Monkeypox (Mpox)

Mpox, which used to be called monkeypox, is a rare disease caused by infection with the mpox virus. The mpox virus is in the same family of viruses as the smallpox virus. But mpox is less contagious than smallpox. And its disease causes milder symptoms and is usually not fatal.

Monkeypox (Mpox) is a rare viral disease that is similar to smallpox but is less severe. It was first identified in 1958 when outbreaks occurred in monkeys kept for research. The disease is caused by the monkeypox virus, which is a member of the orthopoxvirus genus[1], the same genus as the smallpox virus. Symptoms include fever, swollen lymph nodes, and a rash that forms blisters and then crusts over. The time from exposure to onset of symptoms ranges from five to twenty-one days. The duration of symptoms is typically two to four weeks.

Transmission of the monkeypox virus to humans can occur via animal bite or direct contact with the blood, meat, bodily fluids, cutaneous, or mucosal lesions of an infected animal. Human-to-human transmission by close direct contact and via exhaled large droplets is rare but can occur. The symptoms of monkeypox usually begin with fever, headache, muscle aches, backache, swollen lymph nodes, chills, and exhaustion.

Monkeypox Spread
  • to persons, through touch, kissing, or sex
  • animals, when hunting, skinning, or cooking
  • materials, such as contaminated sheets, clothes, or needles 
  • pregnant persons may pass the virus on to their unborn baby. 

The virus then enters the body through broken skin, mucosal surfaces (e g oral, pharyngeal, ocular, genital, anorectal), or via the respiratory tract. Mpox can spread to other members of the household and to sex partners. People with multiple sexual partners are at higher risk. Animal-to-human transmission of mpox occurs from infected animals to humans from bites or scratches, or during activities such as hunting, skinning, trapping, cooking, playing with carcasses, or eating animals. The extent of viral circulation in animal populations is not entirely known and further studies are underway. People can contract mpox from contaminated objects such as clothing or linens, through sharps injuries in health care, or in a community setting such as tattoo parlors.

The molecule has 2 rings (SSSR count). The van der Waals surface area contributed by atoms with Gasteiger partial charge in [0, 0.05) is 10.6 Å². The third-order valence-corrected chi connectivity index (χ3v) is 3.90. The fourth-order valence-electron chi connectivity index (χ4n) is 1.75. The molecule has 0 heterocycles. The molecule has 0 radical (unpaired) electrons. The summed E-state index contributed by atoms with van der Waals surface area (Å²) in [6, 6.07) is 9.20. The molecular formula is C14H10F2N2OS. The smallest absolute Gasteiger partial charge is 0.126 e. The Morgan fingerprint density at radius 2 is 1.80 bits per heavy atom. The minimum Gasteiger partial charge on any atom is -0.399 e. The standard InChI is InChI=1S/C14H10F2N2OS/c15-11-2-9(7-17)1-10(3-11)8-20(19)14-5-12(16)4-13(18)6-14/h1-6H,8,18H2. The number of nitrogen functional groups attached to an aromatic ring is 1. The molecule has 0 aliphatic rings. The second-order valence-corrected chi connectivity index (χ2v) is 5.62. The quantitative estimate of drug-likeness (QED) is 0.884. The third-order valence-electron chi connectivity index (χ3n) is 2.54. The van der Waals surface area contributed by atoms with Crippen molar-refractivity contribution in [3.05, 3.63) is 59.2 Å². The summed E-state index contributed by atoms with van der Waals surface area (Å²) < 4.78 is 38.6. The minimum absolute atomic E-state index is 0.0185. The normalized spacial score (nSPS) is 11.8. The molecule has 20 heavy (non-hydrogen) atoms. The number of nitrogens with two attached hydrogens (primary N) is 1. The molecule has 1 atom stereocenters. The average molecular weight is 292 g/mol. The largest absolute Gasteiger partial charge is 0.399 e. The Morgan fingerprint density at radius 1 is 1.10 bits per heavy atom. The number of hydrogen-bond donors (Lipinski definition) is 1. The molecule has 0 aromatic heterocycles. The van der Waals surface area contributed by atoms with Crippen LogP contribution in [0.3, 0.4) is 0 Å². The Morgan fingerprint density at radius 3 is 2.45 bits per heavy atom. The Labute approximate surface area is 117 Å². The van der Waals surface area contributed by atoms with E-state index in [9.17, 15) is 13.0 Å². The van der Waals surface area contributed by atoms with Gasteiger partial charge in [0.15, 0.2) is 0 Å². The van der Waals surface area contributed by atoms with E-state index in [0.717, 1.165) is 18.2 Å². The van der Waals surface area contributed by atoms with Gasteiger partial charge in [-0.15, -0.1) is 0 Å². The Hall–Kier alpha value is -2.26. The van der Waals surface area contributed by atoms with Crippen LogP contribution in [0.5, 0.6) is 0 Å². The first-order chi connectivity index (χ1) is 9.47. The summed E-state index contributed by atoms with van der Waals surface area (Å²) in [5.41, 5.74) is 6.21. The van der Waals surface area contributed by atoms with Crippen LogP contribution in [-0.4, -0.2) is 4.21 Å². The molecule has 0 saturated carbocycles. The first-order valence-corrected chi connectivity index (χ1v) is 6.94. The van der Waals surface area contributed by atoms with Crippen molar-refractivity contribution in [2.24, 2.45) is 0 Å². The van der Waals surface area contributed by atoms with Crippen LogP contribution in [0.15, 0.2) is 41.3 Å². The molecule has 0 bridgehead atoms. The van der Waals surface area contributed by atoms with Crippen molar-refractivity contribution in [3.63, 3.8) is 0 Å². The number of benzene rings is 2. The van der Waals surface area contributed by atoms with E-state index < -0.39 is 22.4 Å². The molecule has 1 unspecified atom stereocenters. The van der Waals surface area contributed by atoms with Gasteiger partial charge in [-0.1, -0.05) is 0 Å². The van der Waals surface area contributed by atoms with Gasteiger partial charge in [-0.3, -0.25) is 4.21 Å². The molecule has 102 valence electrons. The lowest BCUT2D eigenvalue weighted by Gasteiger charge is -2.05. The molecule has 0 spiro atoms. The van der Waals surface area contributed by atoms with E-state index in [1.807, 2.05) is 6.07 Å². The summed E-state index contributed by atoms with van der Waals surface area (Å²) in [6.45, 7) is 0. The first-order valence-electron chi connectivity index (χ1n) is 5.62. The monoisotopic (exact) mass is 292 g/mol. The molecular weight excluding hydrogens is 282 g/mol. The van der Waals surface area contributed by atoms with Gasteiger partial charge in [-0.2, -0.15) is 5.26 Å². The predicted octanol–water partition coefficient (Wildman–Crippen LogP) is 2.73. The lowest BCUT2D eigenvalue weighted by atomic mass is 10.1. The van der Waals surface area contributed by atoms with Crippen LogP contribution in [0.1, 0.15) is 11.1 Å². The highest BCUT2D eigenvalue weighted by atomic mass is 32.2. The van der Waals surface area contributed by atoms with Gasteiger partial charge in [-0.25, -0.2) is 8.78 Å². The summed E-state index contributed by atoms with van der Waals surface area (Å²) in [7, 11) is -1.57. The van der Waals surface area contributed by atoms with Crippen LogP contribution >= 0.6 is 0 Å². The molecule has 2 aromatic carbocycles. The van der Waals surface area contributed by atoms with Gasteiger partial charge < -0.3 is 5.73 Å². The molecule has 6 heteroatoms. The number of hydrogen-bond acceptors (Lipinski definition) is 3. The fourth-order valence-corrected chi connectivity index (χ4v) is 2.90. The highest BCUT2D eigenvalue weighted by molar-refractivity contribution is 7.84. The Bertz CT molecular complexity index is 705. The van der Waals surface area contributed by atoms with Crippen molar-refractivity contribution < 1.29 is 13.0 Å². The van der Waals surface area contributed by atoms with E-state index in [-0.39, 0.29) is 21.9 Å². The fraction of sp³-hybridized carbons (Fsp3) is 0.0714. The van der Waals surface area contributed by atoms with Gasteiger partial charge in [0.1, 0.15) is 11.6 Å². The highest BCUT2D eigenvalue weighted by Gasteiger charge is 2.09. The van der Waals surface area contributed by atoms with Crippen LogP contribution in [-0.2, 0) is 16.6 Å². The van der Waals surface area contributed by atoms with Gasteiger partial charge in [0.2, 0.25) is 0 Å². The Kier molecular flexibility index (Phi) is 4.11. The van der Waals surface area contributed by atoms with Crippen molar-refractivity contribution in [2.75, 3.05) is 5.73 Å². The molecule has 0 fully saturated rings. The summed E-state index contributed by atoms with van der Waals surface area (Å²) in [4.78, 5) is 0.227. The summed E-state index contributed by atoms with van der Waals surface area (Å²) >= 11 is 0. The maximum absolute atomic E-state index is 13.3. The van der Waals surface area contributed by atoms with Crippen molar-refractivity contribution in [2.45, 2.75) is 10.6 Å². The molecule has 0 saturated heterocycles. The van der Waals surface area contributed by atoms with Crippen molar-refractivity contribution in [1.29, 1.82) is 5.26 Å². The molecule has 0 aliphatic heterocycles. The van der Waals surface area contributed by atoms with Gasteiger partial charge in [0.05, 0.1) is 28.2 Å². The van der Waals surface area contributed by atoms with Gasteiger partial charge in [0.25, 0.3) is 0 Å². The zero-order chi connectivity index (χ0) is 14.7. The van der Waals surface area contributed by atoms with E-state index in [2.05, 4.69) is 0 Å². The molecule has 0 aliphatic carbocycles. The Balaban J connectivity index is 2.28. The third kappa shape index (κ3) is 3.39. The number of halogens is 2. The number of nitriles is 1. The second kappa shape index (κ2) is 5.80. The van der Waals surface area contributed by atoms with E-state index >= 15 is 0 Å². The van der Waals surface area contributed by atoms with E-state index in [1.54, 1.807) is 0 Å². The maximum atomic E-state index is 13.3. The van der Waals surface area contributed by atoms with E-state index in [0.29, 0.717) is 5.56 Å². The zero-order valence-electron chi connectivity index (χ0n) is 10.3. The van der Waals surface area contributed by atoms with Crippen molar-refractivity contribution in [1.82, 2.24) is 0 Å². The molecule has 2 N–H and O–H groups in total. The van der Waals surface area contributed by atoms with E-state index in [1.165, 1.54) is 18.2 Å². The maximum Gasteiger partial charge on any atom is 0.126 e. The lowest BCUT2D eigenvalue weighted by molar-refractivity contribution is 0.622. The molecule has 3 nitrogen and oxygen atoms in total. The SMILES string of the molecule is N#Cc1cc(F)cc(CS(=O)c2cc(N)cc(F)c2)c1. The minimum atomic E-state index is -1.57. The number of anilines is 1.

A rash then develops, often beginning on the face and then spreading to other parts of the body. The rash progresses to form fluid-filled blisters that later crust over and scab. The disease usually lasts for 2-4 weeks, with complete recovery in most cases. However, severe cases can occur, particularly in individuals with weakened immune systems. Although the evidence is limited and the risk of human-to-human transmission appears to be low, researchers report that infants and young children appear to be at the greatest risk of severe disease.

For some people, the first symptom of mpox is a rash, while others may have different symptoms first. The rash begins as a flat sore which develops into a blister filled with liquid and may be itchy or painful. As the rash heals, the lesions dry up, crust over, and fall off. Some people may have one or a few skin lesions and others have hundreds or more. These can appear anywhere on the body such as:

  • palms of hands and soles of feet
  • face, mouth, and throat
  • groin and genital areas
  • anus

Some people also have painful swelling of their rectum or pain and difficulty when peeing.

The World Health Organization (WHO) reports that transmission from the mother to the fetus can occur via the placenta (which can lead to congenital monkeypox) or by close contact during and after birth.

The monkeypox rash progresses through sequential stages
  • Macules—small spots, different in color from the surrounding tissue
  • Papules—small circumscribed solid elevations on the skin
  • Vesicles—small, circumscribed elevations on the skin containing fluid
  • Pustules—small, circumscribed elevations of the skin containing purulent material
  • Scabs—crust formed by coagulation of blood, pus, serum, or a combination

The rash can last up to a month. The rash can also be confused with other diseases that are more commonly encountered in clinical practice (e.g., secondary syphilis, herpes, and varicella zoster). Researchers report some patients are co-infected with the monkeypox virus and other infectious agents (e.g., varicella zoster or syphilis). Patients with a characteristic rash should be advised to receive testing.

Monkeypox and syphilis are two separate conditions caused by different infectious agents. Monkeypox is caused by the monkeypox virus, while syphilis is caused by the bacterium Treponema pallidum. There is no evidence to suggest that monkeypox can evolve into syphilis. However, it is possible for an individual to be co-infected with both monkeypox and syphilis or to have a rash caused by syphilis that is mistaken for monkeypox. Testing is always required to determine the cause of a rash, and treatment will depend on the specific diagnosis.

  • stay home and in your own room if possible
  • wash hands often with soap and water or hand sanitizer, especially before or after touching sores
  • wear a mask and cover lesions when around other people until your rash heals
  • keep skin dry and uncovered (unless in a room with someone else)
  • avoid touching items in shared spaces and disinfect shared spaces frequently 
  • use saltwater rinses for sores in the mouth
  • take sitz baths or warm baths with baking soda or Epsom salts for body sores
  • take over-the-counter medications for pain like paracetamol (acetaminophen) or ibuprofen.
Do Not
  • pop blisters or scratch sores, which can slow healing, spread the rash to other parts of the body, and cause sores to become infected; or
  • shave areas with sores until scabs have healed and you have new skin underneath (this can spread the rash to other parts of the body).

There is no known cure. A study in 1988 found that the smallpox vaccine was around 85% protective in preventing infection in close contact and in lessening the severity of the disease. A newer smallpox and mpox vaccine based on modified vaccinia Ankara has been approved but with limited availability.